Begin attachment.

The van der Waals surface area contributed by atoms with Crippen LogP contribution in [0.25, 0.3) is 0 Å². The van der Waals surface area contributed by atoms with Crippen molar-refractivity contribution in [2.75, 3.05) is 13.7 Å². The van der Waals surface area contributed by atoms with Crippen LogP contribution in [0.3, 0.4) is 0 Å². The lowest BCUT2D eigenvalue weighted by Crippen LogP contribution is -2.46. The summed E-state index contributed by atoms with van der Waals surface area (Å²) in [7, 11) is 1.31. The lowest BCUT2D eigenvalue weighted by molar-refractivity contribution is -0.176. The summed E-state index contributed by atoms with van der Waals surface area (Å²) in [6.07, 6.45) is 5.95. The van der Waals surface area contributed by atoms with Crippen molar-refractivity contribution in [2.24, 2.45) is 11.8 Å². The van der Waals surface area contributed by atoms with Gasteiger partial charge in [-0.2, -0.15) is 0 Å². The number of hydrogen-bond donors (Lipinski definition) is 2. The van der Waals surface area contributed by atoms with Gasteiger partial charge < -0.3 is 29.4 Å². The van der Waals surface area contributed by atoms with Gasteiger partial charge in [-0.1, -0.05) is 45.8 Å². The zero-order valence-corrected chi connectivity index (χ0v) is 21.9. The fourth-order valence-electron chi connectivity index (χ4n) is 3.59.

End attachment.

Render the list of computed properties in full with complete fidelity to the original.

The van der Waals surface area contributed by atoms with Crippen LogP contribution in [0.25, 0.3) is 0 Å². The van der Waals surface area contributed by atoms with Crippen molar-refractivity contribution in [2.75, 3.05) is 13.7 Å². The van der Waals surface area contributed by atoms with Crippen LogP contribution in [0.3, 0.4) is 0 Å². The lowest BCUT2D eigenvalue weighted by Crippen LogP contribution is -2.46. The summed E-state index contributed by atoms with van der Waals surface area (Å²) in [7, 11) is 1.31. The lowest BCUT2D eigenvalue weighted by molar-refractivity contribution is -0.176. The summed E-state index contributed by atoms with van der Waals surface area (Å²) in [6.07, 6.45) is 5.95. The van der Waals surface area contributed by atoms with Crippen molar-refractivity contribution in [2.24, 2.45) is 11.8 Å². The van der Waals surface area contributed by atoms with Gasteiger partial charge in [-0.2, -0.15) is 0 Å². The number of hydrogen-bond donors (Lipinski definition) is 2. The van der Waals surface area contributed by atoms with Gasteiger partial charge < -0.3 is 29.4 Å². The van der Waals surface area contributed by atoms with Gasteiger partial charge in [-0.1, -0.05) is 45.8 Å². The zero-order valence-corrected chi connectivity index (χ0v) is 21.9. The fourth-order valence-electron chi connectivity index (χ4n) is 3.59.